One of the criteria I use to screen for stocks is the Debt/Equity ratio. Companies with a lot of cash and little or no debt often have explosive moves out of an oversold chart pattern. Cash really is king. I will talk about this more in a lesson that you will be emailed next week (make sure to subscribe below to receive these lessons by email).
MoneyWeek posted the excellent video below called What is a Cash Flow Statement? This video will lay the foundation for why we use Debt/Equity in our stock screener.
What is short interest days to cover?
The short interest days to cover metric (also called the short ratio) is very important because it measures the amount of future buying that will take place in a stock because short sellers must buy back shares at some point to close out their positions.
The short interest days to cover is calculated as follows:
Short interest days to cover is not when short sellers must cover their short positions. It is simply a way to measure the amount of short positions in a stock. For example, if a company has an average daily volume of 1 million shares and 2 million shares are currently short, the short interest days to cover is 2 days.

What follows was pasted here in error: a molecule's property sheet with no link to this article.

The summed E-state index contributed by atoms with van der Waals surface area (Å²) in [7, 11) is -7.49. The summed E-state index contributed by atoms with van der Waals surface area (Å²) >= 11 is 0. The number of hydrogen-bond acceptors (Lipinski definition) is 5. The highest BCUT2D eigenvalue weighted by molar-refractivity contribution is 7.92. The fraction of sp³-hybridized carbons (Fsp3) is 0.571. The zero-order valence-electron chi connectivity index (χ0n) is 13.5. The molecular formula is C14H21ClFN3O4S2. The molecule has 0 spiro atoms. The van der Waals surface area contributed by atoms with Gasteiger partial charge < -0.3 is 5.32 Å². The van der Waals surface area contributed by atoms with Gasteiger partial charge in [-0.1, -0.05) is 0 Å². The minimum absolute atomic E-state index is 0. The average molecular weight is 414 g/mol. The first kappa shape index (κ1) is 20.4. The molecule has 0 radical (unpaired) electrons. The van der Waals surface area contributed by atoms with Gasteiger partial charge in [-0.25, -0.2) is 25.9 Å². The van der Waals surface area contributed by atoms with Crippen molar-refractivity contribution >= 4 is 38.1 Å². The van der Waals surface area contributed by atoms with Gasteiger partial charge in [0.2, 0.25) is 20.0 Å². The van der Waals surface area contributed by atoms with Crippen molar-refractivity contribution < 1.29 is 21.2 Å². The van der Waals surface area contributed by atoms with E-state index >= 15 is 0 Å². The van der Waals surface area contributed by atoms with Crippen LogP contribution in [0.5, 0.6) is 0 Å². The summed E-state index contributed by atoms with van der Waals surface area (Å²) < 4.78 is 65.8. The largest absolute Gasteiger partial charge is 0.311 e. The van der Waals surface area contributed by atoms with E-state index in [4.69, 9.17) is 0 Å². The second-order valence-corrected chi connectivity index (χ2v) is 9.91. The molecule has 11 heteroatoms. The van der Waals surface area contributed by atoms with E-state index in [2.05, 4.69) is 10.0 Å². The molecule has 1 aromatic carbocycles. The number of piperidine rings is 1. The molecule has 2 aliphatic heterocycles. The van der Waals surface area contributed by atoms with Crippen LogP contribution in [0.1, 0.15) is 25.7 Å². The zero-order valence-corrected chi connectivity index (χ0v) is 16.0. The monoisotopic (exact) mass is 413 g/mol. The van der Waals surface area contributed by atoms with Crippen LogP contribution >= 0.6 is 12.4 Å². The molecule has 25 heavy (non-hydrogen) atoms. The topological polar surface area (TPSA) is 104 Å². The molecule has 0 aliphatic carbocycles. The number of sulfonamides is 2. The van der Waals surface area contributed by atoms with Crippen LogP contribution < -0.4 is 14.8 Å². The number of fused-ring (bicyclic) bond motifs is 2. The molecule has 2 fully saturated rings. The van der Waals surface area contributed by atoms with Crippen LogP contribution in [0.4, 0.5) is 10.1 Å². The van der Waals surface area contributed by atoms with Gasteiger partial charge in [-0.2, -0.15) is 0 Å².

MannyBackus with TradingTips posted the excellent video below called Short Ratio – What It Is and Why It Matters.
What is cyclical investing?
Cyclical investing is buying into extremely sensitive stocks that follow the Bull/Bear economic cycle.
These sensitive stocks are called cyclical stocks hence the term cyclical investing.
Examples of cyclical stocks are: automobile makers, airlines, furniture, steel, paper, heavy machinery, hotels, and expensive restaurants are the best examples.
Cyclical investing is extremely risky because it’s hard to time the economic cycle, especially when you consider that stocks lead the economic cycle anywhere from 3 to 9 months or more in the case of a slow recovery.
MrAlanKendall posted the video below called Economic Expansions and Stock Sector Rotation Explained.
This investing for dummies strategy is a quick and easy to implement in your own trading. Prepare to have a light bulb “aha” moment when you see the lesson from Jason Bond (JB) below.
It’s not enough to just buy a stock when it sells off. You need an additional piece of data that will make all the difference! You need the short interest days to cover metric! This is probably why you have tried buying oversold stocks but have failed at it. That one little piece you are missing, that one little “hole” in your learning, can jeopardize your trading.
In the video lesson below, you will hear a lesson from Jason Bond Picks. Listen to Jason Bond (JB) in his own words as he teaches about the importance of knowing the short interest days to cover metric. Enjoy!